The most recent exhibition was organized in Japan, and focused on our society and our economy last year. I was inspired by pre-historical culture. So I really made a prehistoric argument to coincide with what was going on in Japan at that time. I read and did some research. Sometimes I went to city researchers, scientists or a tea master. Everything I see influences me, and especially quite recently, nature was very influential. The natural world became part of my landscape and so on.

If you could actually become one of your creations: a mermaid, alien, cyborg, which would you choose?

Those characters are kind of symbolic in certain concepts in the work and sometimes those are magical. I only wish to be myself.

How important is it to you that the audience interacts with your work?

The recent work that I created has an interactive aspect. So it’s one of the elements that I investigate and explore. When the audience interacts with the work, the audience becomes a part of the artwork. How the artist sees the world—sharing the idea of oneness is very important that the audience becomes a part of the artwork. The concept of oneness is really individual. The individual has to break the boundaries between self and others. Your body is a boundary between your mind and the world outside of your body. So, that’s why it’s good if I welcome the audience to be a part of the work, which helps to liberate their own body to be connected to the whole.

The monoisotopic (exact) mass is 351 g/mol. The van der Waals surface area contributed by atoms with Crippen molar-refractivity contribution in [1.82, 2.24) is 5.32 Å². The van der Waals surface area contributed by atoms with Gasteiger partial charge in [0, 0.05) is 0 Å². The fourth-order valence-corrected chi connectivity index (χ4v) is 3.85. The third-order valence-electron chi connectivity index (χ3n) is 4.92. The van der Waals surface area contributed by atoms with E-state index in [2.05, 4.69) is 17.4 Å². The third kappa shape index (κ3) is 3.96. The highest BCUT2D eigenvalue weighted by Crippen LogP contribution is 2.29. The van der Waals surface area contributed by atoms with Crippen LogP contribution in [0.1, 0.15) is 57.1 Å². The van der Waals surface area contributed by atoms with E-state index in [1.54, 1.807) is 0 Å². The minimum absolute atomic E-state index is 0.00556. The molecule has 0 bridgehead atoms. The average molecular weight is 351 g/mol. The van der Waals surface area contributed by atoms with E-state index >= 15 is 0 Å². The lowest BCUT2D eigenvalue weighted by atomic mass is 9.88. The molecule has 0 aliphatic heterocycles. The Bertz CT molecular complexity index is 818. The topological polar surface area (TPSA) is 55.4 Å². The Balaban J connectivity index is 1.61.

Historically, how would you like your work to be perceived?

History always becomes the edited version of the past and it’s never really fixed. The future can change the past, too. It’s a bit relevant to the position at the moment, this way the performance work is quite interesting; sharing time, moment to moment and it disappears. It doesn’t stay as an object it’s just an experience that we have. So I was interested in power over the performance in that kind of way because history is a man-made and edited version, it can never be fixed. Living in the moment is the most relevant and important thing at this moment.


When art historians talk about your work in the future, what would you like them to say?

That’s the only way to survive, through time and space, in order to communicate with the future generation. So I don’t know what the art historian would say about my work, but I would like to achieve the quality of the work that can transcend time.

What is your feeling about art being taken to the streets to punctuate the point. Do you feel that the point can be made without any context? Do you think people without knowing what is happening can really understand what they’re looking at?

If you don’t know the context, you don’t understand what’s going on. That’s why performance work is different etc., you know the context so you know what’s happening. It has a performance aspect but the work itself is the documentation of the performance within the context.

The viewer understands the context through the work, but not the actual people that are in the photograph; that is not the context, she doesn’t understand, you have to know the context to understand.

This issue that we’re doing is on fantasy. What is your latest, personal fantasy?

I think the internet, Skype, that’s how we connected with each other. We don’t have the limitations. What it seems to me is that it’s easier to be connected. So my fantasy is that that the concept of oneness can really be understood through out the whole world. That we bring earth consciousness to our mind, to really have a feeling of sharing this world together with everybody on earth.

Emerging artist interviews: Zelko Nedic

Allan Wexler’s Breaking Ground at Ronald Feldman Fine Arts